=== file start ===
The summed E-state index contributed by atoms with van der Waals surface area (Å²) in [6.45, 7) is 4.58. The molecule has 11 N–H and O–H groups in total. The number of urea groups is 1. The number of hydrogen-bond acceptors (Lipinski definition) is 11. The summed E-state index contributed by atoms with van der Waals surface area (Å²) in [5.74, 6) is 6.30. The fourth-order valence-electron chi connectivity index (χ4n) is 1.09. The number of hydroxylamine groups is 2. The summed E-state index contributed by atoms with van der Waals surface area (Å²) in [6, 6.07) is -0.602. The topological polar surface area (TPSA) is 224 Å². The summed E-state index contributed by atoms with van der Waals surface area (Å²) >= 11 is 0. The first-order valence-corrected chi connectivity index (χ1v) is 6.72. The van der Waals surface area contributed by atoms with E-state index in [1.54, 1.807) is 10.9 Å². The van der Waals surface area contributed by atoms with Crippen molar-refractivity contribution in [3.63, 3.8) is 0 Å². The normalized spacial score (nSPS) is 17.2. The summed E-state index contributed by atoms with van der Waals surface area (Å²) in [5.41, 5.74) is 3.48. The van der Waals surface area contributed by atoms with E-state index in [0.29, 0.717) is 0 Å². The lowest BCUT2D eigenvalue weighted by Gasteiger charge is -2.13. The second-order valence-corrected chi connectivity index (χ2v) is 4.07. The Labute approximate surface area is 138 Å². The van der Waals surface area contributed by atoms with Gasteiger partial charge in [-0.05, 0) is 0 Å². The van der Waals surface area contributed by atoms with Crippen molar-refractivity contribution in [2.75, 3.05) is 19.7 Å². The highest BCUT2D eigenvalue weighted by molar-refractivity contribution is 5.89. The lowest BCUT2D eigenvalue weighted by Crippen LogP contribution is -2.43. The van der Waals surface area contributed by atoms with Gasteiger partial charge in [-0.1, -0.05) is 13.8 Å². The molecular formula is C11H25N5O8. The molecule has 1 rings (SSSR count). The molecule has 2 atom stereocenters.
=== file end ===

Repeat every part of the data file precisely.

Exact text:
The summed E-state index contributed by atoms with van der Waals surface area (Å²) in [6.45, 7) is 4.58. The molecule has 11 N–H and O–H groups in total. The number of urea groups is 1. The number of hydrogen-bond acceptors (Lipinski definition) is 11. The summed E-state index contributed by atoms with van der Waals surface area (Å²) in [5.74, 6) is 6.30. The fourth-order valence-electron chi connectivity index (χ4n) is 1.09. The number of hydroxylamine groups is 2. The summed E-state index contributed by atoms with van der Waals surface area (Å²) in [6, 6.07) is -0.602. The topological polar surface area (TPSA) is 224 Å². The summed E-state index contributed by atoms with van der Waals surface area (Å²) >= 11 is 0. The first-order valence-corrected chi connectivity index (χ1v) is 6.72. The van der Waals surface area contributed by atoms with E-state index in [1.54, 1.807) is 10.9 Å². The van der Waals surface area contributed by atoms with Crippen molar-refractivity contribution in [3.63, 3.8) is 0 Å². The normalized spacial score (nSPS) is 17.2. The summed E-state index contributed by atoms with van der Waals surface area (Å²) in [5.41, 5.74) is 3.48. The van der Waals surface area contributed by atoms with E-state index in [0.29, 0.717) is 0 Å². The lowest BCUT2D eigenvalue weighted by Gasteiger charge is -2.13. The second-order valence-corrected chi connectivity index (χ2v) is 4.07. The Labute approximate surface area is 138 Å². The van der Waals surface area contributed by atoms with Gasteiger partial charge in [-0.05, 0) is 0 Å². The van der Waals surface area contributed by atoms with Crippen molar-refractivity contribution in [2.75, 3.05) is 19.7 Å². The highest BCUT2D eigenvalue weighted by molar-refractivity contribution is 5.89. The lowest BCUT2D eigenvalue weighted by Crippen LogP contribution is -2.43. The van der Waals surface area contributed by atoms with Gasteiger partial charge in [-0.1, -0.05) is 13.8 Å². The molecular formula is C11H25N5O8. The molecule has 1 rings (SSSR count). The molecule has 2 atom stereocenters.